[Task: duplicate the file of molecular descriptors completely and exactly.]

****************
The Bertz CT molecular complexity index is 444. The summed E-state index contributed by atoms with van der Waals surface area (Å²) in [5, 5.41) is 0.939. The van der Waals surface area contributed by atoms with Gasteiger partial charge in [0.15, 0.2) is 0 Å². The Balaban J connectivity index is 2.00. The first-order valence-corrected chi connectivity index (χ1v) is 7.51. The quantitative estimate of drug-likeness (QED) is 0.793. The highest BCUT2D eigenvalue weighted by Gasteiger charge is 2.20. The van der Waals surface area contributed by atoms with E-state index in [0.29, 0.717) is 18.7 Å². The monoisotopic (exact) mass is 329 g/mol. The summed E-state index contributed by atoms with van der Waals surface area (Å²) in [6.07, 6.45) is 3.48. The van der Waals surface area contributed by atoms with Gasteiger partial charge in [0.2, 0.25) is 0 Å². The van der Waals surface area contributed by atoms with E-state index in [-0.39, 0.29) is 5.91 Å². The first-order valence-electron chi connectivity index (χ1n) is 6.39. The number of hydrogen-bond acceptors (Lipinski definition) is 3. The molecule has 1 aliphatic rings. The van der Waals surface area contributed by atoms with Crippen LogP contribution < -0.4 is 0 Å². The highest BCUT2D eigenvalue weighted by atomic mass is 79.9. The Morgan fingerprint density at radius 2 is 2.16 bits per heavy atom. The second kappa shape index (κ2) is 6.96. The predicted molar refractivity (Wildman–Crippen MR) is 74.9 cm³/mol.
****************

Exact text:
The Bertz CT molecular complexity index is 444. The summed E-state index contributed by atoms with van der Waals surface area (Å²) in [5, 5.41) is 0.939. The van der Waals surface area contributed by atoms with Gasteiger partial charge in [0.15, 0.2) is 0 Å². The Balaban J connectivity index is 2.00. The first-order valence-corrected chi connectivity index (χ1v) is 7.51. The quantitative estimate of drug-likeness (QED) is 0.793. The highest BCUT2D eigenvalue weighted by Gasteiger charge is 2.20. The van der Waals surface area contributed by atoms with E-state index in [0.29, 0.717) is 18.7 Å². The monoisotopic (exact) mass is 329 g/mol. The summed E-state index contributed by atoms with van der Waals surface area (Å²) in [6.07, 6.45) is 3.48. The van der Waals surface area contributed by atoms with Gasteiger partial charge in [0.2, 0.25) is 0 Å². The van der Waals surface area contributed by atoms with E-state index in [-0.39, 0.29) is 5.91 Å². The first-order valence-electron chi connectivity index (χ1n) is 6.39. The number of hydrogen-bond acceptors (Lipinski definition) is 3. The molecule has 1 aliphatic rings. The van der Waals surface area contributed by atoms with Crippen LogP contribution < -0.4 is 0 Å². The highest BCUT2D eigenvalue weighted by atomic mass is 79.9. The Morgan fingerprint density at radius 2 is 2.16 bits per heavy atom. The second kappa shape index (κ2) is 6.96. The predicted molar refractivity (Wildman–Crippen MR) is 74.9 cm³/mol.